Microsoft Enterprise Platforms Support: Windows Server Core Team
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My name is Mayank Sharma and I am a Support Engineer in Windows Platforms Support Team. In this blog, I am going to discuss a very exciting addition to Windows Server 2012 R2, called as AVMA (Automatic Virtual Machine Activation). As the name suggests, this feature allows automatic activation of virtual machines running on Windows Server 2012 R2 Hyper-V hosts.
What makes AVMA attractive?
Before I start, let me first remind you that this feature available only if the following conditions are true:
This means that Windows Server 2012 VMs are not eligible for AVMA activation even if they are hosted on a 2012 R2 Hyper-V host. Similarly Windows Server 2012 Hyper-V hosts cannot activate VMs running Windows Server 2012 or 2012 R2 guests through AVMA.
Setting up for AVMA:
This is a one step process. Once the Hyper-V host is activated and guest virtual machines are running smoothly (without activation off course!), the only step is to install the AVMA client key on the guest virtual machines. This link lists the AVMA client keys for the SKUs that supports AVMA: http://technet.microsoft.com/en-us/library/dn303421.aspx. If you control the installation of the operating system – it is easier to supply the AVMA key during installation either manually or by using an answer file. To manually install the key using Command line use the following Syntax from an administrative Command prompt:
slmgr.vbs /ipk <AVMA_Client_Key>
slmgr.vbs /ipk <AVMA_Client_Key>
Once this is done you just have to sit back and relax!
The ‘activation’ process:
When a guest VM starts (or needs to activate again e.g. activation getting close to timing out) the guest uses the AVMA pipeline build inside the virtualization layer of hyper v to pass an encrypted packet to the host mentioning the following information along with the activation request: Which SKU it is running, The license state, The unique VM ID and data that will be logged inside the hyper v host’s event log corresponding to this activation request.
Host responds via the same AVMA pipe to the guest, an encrypted packet comprised of Activation approval/rejection, Host hardware ID and a signed version of the request packet that was sent by the guest (which can be used for verification purposes).
Note again that this whole process does not require a network connection of any sort between the host and guest, so if a VM is in a private network, it can still leverage AVMA activation. The Data Exchange Integration Service is used instead for this purpose. So let’s make sure that it is checked under the Integration Services in the virtual machine’s settings as shown below.
After an activation request is sent, the following is registered in the application logs of the guest virtual machine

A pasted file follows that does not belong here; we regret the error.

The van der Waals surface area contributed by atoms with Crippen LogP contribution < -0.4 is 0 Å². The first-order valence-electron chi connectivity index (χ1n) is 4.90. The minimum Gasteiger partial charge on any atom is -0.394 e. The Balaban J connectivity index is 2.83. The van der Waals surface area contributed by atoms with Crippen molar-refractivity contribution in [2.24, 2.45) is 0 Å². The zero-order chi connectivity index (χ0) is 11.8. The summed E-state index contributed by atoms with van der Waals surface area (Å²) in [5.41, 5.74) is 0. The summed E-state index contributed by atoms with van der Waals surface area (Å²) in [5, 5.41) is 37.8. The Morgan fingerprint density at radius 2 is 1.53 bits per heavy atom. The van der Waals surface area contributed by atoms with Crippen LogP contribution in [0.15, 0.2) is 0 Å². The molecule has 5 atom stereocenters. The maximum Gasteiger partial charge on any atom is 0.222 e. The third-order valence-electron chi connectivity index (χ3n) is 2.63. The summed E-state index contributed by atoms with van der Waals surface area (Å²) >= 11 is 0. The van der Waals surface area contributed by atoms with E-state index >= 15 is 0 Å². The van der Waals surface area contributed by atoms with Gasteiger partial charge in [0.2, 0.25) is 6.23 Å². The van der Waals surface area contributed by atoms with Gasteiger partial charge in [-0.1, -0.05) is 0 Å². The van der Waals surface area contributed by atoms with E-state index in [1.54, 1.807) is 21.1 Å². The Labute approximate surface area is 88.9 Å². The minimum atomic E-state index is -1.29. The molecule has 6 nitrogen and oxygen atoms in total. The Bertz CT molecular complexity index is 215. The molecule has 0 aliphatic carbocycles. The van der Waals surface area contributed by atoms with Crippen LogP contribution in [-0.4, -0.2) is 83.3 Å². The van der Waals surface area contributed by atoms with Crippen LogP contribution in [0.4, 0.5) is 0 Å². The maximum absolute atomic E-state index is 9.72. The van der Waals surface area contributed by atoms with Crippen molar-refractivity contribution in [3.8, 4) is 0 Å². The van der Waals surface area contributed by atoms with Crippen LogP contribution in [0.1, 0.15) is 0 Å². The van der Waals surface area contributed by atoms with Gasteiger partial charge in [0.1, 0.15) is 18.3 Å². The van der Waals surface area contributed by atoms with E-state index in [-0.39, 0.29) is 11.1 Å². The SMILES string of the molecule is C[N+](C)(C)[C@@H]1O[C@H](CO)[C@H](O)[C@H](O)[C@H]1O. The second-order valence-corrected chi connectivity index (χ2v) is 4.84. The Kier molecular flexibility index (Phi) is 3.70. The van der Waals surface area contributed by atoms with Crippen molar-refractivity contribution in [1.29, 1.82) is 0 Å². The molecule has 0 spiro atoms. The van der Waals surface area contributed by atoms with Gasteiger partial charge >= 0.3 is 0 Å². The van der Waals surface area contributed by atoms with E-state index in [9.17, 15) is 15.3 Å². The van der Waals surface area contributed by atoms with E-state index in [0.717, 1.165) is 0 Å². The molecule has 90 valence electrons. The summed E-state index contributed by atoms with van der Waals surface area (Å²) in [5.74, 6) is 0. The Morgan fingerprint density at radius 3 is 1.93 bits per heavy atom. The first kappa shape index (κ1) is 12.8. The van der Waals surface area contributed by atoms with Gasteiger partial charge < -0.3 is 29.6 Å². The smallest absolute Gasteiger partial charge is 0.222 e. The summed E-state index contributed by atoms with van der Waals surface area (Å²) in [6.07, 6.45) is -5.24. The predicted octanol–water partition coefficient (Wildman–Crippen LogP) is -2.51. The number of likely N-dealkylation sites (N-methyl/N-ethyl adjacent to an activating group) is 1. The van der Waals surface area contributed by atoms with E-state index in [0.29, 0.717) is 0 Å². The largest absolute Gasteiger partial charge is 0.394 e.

Look for the Event ID 12309. It is not as verbose as the conventional KMS events.
The Hyper-V host also registers the logs about processing the activation requests coming from the client virtual machine as shown below.
Once the guest VM gets activated and you run slmgr.vbs /dlv on the guest, you should see something like this:
While KMS activation is valid for 180 days, AVMA activation is valid only for 7 days. If you see closely under description, it displays “VIRTUAL_MACHINE_ACTIVATION”, suggesting that the virtual machine is indeed activated by AVMA (just in case you little too skeptical), also look at expiration interval saying that the activation is valid for 7 days. What this means is that after 7 days the guest machine will contact the host again using the same procedure to get itself activated again, no user intervention is required.
This is the happy ending of the story. An activated world is much more colorful and joyous!
Thank you for reading, until next time, keep your windows activated...
Mayank Sharma Support Engineer Windows Platforms Support Team
GOOD WORK MAYANK..
You mean people actually use Hyper-V for production?
"The Hyper-V host is a Windows Server 2012 R2 Datacenter Edition."Sorry, how do I activate the guest if the host is Standard edition?Thank you
hi, i couldn't understand what do u mean by "This means that Windows Server 2012 VMs are not eligible for AVMA activation even if they are hosted on a 2012 R2 Hyper-V host. Similarly Windows Server 2012 Hyper-V hosts cannot activate VMs running Windows Server 2012 or 2012 R2 guests through AVMA."please clarify
@Edoardo Activating a virtual machine on standard edition is the same process as it always has been. We will only auto activate if you are running on Datacenter edition
@JHONY What this means is that it will only activate 2012R2 virtual machines. It will not activate 2012 and below virtual machines
That's exciting indeed. I wonder if within the same domain I can transfer a VM from my Hyper-v Datacenter edition to my Standard edition and still keep the registration? That'd be neat. Also what would happen if in the same cluster you have a Standard edition and a datacenter edition regarding AVMA?
Cyril Besot answer to the first part is YES, you can do that but again keep in mind, you will have to move back your VMs to data center edition after 7 days.
since you do not have standard and Datacenters edition in the same cluster. Not sure how can the situation arise.
No it won't keep the registration, since it re-registers every 7 days (and the Standard edition host won't do accept the registration request). If it's domain joined you may be able to AD based activation instead.
Have two VMs on esxi 5.5/VMWare. The Windows 2012 Server is fine, however my Win 2008 Server R2 always asks for the license key. I have a genuine key but it keeps asking. The 2012 VM is fine (I guess due to AVMA). Any one know of a resolution for this?